Capitol Portraits: History Or Disgrace?
HARRISBURG — During his time in the Pennsylvania Senate, Bob Mellow was President pro tempore in the early 1990s. The title pretty much amounts to leader of the senate.
Now, Mellow and several other former leaders in Harrisburg are better known as convicts, having used their power in corrupt ways. Still, there are very visible reminders of those men in the historic state capitol.
While students sang patriotic songs inside the state capitol rotunda Tuesday, the wheels of state government were turning. In the house chamber, lawmakers recognized a former Penn State quarterback for his achievements. And every day, former leaders of the house and senate are honored with portraits that hang on either end of the rotunda.
Even Benjamin Franklin has a portrait in the state capitol. And so does former Senator Bob Mellow from Lackawanna County. We showed you his portrait last week after a second round of corruption charges were filed against him.
Mellow’s picture hangs alongside other Presidents pro tempore of the senate and only now, there is talk about possibly removing the portrait of Mellow and some others who are serving time for corruption.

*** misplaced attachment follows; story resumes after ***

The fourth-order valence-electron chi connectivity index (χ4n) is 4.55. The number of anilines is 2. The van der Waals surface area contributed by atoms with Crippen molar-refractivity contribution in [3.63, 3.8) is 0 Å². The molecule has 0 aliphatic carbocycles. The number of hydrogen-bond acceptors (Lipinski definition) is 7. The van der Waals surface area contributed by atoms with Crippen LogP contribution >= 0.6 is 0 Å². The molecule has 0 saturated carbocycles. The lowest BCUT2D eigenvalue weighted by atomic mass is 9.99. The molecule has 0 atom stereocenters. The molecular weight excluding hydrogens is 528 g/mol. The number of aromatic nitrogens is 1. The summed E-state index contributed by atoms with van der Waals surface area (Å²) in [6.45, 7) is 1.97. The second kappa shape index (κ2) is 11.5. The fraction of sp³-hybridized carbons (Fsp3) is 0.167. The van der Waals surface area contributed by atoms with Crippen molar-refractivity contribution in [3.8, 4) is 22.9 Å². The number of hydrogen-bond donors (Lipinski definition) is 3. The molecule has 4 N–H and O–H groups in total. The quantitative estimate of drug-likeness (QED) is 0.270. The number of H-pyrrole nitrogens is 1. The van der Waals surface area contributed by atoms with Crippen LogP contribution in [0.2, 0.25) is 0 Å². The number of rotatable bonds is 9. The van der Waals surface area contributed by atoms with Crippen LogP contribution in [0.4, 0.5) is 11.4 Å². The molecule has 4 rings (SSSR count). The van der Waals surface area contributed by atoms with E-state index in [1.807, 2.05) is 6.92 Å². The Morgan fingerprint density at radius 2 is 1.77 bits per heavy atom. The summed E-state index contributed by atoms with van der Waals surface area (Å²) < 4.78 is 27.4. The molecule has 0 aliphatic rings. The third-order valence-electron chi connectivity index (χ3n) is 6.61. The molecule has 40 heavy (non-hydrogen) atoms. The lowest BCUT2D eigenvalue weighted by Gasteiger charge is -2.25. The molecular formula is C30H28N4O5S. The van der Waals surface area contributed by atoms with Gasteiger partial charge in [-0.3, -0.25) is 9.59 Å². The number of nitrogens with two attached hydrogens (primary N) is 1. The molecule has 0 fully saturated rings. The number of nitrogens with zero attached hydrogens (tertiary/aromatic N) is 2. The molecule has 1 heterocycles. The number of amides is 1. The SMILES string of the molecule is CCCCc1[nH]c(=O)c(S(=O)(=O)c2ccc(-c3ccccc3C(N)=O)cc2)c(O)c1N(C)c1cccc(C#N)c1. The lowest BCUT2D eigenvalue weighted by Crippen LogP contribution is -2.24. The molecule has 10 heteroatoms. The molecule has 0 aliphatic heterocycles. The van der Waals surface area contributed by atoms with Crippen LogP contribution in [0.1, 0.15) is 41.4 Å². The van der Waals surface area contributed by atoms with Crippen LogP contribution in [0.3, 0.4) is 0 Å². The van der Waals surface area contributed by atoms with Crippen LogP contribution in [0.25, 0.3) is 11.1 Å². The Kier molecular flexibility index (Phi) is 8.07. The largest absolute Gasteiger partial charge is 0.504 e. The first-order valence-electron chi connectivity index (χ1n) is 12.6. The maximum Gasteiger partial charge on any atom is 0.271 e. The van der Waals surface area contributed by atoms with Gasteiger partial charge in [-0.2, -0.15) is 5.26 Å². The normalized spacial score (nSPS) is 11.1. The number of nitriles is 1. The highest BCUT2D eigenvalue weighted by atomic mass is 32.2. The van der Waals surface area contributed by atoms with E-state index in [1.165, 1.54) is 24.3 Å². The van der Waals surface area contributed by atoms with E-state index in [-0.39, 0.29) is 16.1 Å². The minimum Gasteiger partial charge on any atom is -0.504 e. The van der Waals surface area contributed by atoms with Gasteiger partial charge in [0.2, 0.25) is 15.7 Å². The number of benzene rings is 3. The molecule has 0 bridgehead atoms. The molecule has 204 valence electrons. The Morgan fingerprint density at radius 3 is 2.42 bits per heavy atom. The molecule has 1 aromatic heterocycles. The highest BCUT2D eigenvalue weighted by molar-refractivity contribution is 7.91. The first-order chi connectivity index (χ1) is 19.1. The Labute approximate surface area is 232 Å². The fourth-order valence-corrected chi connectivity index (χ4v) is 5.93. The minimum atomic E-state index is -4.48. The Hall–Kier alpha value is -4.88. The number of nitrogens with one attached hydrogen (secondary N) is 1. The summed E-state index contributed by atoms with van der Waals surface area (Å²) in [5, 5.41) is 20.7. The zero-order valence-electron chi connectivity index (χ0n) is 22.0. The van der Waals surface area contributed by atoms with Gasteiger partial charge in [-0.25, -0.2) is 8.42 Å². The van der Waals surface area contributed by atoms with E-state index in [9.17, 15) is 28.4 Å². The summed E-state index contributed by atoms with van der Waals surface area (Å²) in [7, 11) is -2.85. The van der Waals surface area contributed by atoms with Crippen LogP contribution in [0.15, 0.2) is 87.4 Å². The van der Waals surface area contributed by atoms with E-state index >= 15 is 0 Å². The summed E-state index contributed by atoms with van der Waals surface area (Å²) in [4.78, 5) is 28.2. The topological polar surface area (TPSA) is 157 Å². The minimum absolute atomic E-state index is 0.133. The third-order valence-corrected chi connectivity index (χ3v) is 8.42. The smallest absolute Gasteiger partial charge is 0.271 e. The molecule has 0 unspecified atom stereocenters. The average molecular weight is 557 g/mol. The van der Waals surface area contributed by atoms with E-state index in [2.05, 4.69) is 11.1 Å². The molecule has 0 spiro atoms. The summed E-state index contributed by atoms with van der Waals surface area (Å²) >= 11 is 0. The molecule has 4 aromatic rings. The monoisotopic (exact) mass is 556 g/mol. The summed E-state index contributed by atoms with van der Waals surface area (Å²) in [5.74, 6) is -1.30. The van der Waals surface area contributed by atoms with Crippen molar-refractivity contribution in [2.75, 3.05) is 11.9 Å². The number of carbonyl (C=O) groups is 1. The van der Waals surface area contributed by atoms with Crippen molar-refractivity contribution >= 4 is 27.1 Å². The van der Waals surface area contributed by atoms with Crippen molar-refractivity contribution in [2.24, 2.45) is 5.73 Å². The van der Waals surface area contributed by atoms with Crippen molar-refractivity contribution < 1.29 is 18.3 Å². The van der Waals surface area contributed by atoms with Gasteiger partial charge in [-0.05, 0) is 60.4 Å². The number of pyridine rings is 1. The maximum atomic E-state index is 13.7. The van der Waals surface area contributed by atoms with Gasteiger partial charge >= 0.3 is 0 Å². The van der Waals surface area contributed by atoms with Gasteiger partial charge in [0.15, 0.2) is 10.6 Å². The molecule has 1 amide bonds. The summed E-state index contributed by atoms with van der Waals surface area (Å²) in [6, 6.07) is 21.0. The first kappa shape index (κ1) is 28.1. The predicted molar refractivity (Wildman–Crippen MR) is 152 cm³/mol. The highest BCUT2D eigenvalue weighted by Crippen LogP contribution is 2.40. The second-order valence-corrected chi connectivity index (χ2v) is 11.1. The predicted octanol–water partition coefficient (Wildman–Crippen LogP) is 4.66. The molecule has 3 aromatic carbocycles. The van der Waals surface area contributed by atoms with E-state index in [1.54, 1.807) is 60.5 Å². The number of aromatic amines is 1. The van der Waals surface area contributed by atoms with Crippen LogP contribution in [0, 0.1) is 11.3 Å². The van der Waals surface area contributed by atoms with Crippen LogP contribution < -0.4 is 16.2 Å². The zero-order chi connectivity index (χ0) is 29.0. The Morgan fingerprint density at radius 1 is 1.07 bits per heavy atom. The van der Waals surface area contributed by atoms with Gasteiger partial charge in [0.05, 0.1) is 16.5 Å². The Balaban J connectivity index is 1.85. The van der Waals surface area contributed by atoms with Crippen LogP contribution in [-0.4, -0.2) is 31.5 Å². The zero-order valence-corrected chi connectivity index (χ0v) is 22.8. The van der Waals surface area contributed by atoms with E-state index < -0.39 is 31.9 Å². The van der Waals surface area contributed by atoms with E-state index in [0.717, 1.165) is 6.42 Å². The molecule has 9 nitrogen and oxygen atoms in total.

“History will be the ultimate judge of whether or not the good work outweighs the mistakes that were made and the laws that were broken,” said Senator John Yudichak (D) 14th District.
The state capitol building is a national historical landmark marked by ornate artwork on the outside and inside of the building. On the inside are portraits of some of the most powerful lawmakers over time, including John Perzel and Bill DeWeese, both Speakers of the House, who are both serving time for corruption.
Lawmakers say the decision to leave the portraits of Perzel and DeWeese is up to Speaker of the House and the President pro tempore of the senate.
Officials in the house say their historical value is important, even if what a select few men did while in power was an unfortunate part of history.
“Right or wrong, it’s a part of history,” said Rep. David Millard (R) Columbia County. “No matter what you feel what they may or may not have been involved in, it’s a part of history. Those portraits represent a point in time, of what they served in this capitol.”
A spokesperson for Senator Joe Scarnati, the current President pro tempore says there have been discussions about taking down Mellow’s portrait but for right now “if you are a President pro tempore, you will have your portrait hung.”